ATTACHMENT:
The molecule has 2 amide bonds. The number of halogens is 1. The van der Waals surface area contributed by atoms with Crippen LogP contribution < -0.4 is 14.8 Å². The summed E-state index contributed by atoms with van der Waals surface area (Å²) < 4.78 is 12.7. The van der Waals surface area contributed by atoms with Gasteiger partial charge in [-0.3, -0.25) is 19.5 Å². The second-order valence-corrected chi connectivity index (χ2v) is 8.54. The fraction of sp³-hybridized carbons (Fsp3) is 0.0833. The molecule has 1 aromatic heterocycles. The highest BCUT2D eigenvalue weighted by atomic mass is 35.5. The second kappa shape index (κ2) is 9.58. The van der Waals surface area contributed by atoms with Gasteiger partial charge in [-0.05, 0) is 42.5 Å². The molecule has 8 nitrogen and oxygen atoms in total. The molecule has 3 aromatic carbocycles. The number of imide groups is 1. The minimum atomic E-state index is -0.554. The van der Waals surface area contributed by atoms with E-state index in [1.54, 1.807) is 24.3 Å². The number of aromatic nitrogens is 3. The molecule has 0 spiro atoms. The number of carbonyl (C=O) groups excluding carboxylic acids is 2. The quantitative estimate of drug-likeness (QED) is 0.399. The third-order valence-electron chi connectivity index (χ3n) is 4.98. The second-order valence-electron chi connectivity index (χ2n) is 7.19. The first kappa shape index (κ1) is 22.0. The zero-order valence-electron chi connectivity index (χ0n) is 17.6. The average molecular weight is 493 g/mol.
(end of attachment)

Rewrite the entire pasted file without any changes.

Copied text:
The molecule has 2 amide bonds. The number of halogens is 1. The van der Waals surface area contributed by atoms with Crippen LogP contribution < -0.4 is 14.8 Å². The summed E-state index contributed by atoms with van der Waals surface area (Å²) < 4.78 is 12.7. The van der Waals surface area contributed by atoms with Gasteiger partial charge in [-0.3, -0.25) is 19.5 Å². The second-order valence-corrected chi connectivity index (χ2v) is 8.54. The fraction of sp³-hybridized carbons (Fsp3) is 0.0833. The molecule has 1 aromatic heterocycles. The highest BCUT2D eigenvalue weighted by atomic mass is 35.5. The second kappa shape index (κ2) is 9.58. The van der Waals surface area contributed by atoms with Gasteiger partial charge in [-0.05, 0) is 42.5 Å². The molecule has 8 nitrogen and oxygen atoms in total. The molecule has 3 aromatic carbocycles. The number of imide groups is 1. The minimum atomic E-state index is -0.554. The van der Waals surface area contributed by atoms with E-state index in [1.54, 1.807) is 24.3 Å². The number of aromatic nitrogens is 3. The molecule has 0 spiro atoms. The number of carbonyl (C=O) groups excluding carboxylic acids is 2. The quantitative estimate of drug-likeness (QED) is 0.399. The third-order valence-electron chi connectivity index (χ3n) is 4.98. The second-order valence-electron chi connectivity index (χ2n) is 7.19. The first kappa shape index (κ1) is 22.0. The zero-order valence-electron chi connectivity index (χ0n) is 17.6. The average molecular weight is 493 g/mol.